Another aspect of Dr. Hamer’s research has been the role of microbes during disease development.
This, in brief, is what he found (Fourth Biological Law): Microbes such as fungi, bacteria, and viruses are only active during the healing phase, and the manner in which they operate is fully in accordance with evolutionary logic.
Tubercular bacteria, for example, populate only “old-brain”-controlled tissues.
Their function during the repair phase is to decompose tumors that are now superfluous, e.g., lung tumors, colon tumors, kidney tumors, prostate tumors, uterus tumors, breast gland tumors, melanomas, and mesothelioma.
Tubercular bacteria are essential for breaking down the buildup of “disposable cells” that proliferated for a biological reason during the conflict-active phase.
If the required bacteria are not available, due to vaccination, overuse of antibiotics, or chemotherapy treatment, the tumor cannot disintegrate properly.
As a result, it stays in place and encapsulates harmlessly.
Detected in a routine check-up, however, such an encapsulated growth can lead to a “cancer” diagnosis and, potentially, new conflict shocks with new symptoms.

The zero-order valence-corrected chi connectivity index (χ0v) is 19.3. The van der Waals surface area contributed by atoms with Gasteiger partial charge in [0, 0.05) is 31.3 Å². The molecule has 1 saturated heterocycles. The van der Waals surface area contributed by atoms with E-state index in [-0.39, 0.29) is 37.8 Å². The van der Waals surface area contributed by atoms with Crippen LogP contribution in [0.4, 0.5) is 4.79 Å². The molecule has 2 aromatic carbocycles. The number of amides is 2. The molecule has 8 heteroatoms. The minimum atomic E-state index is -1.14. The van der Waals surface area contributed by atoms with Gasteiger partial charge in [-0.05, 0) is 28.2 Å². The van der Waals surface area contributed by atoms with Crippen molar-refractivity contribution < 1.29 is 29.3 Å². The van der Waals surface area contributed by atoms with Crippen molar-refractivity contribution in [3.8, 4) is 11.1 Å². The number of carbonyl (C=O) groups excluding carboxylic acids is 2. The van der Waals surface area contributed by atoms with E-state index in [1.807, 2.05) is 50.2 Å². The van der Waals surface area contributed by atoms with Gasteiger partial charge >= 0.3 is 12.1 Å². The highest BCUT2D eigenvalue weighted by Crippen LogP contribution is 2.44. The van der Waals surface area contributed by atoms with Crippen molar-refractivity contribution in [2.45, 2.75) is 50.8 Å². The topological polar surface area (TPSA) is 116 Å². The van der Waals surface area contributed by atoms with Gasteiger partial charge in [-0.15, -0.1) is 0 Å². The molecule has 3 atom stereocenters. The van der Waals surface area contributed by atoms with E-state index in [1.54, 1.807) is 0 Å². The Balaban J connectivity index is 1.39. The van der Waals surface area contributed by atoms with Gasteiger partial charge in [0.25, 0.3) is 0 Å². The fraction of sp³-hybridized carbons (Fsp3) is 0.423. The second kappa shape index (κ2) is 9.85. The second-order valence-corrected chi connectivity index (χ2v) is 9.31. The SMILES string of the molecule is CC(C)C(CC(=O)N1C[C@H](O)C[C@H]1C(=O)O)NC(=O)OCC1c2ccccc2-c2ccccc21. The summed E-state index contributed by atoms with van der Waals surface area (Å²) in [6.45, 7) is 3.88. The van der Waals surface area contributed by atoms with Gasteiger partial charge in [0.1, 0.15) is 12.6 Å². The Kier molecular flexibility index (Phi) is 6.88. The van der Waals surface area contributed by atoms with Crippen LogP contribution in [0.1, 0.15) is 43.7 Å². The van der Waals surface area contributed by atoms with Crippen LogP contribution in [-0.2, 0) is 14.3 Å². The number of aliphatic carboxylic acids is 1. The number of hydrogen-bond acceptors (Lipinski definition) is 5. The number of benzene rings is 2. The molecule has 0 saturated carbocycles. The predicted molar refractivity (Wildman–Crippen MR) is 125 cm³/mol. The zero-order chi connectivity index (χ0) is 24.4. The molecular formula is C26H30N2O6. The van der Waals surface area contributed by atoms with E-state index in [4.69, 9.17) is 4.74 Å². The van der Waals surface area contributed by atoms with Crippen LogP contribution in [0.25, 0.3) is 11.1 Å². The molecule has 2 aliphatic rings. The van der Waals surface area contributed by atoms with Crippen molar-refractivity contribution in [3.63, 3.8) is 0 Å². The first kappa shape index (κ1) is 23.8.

By understanding the biological laws of disease development this prospect can be virtually eliminated.
While bacteria break down tumor cells that are no longer needed, viruses appear to be involved in the healing process of exclusively cerebral cortex-controlled tissues (e.g., bronchi, nasal membrane, stomach lining, lining of the bile ducts, and epidermis).
Hepatitis, pneumonia, herpes, influenza, and the stomach flu,are indications that a “virulent” but natural healing process is running its course.
Concerning the role of viruses, Dr. Hamer prefers to speak of “hypothetical viruses” since lately the existence of viruses is called into question.
This would be in line with Dr. Hamer’s earlier findings that the reconstruction and restoration process of ulcerated or necrotized tissue still occurs, even if the tissue-related viruses are not present.
The dilemma in which conventional medicine finds itself is that by failing to recognize the two-phase pattern of every disease, the first, conflict-active phase, routinely gets overlooked.
Since microbes are only active during the healing phase, and since the activity of microbes is typically accompanied by swelling, fever, pus, discharge, and pain, microbes are considered malevolent and the cause of infectious diseases.
But microbes do not cause the disease.
After all, it is our organism that employs the microbes to optimize the healing process.
Microbes can, of course, be transmitted, but they remain dormant until the person is in the healing phase of the same type of conflict.
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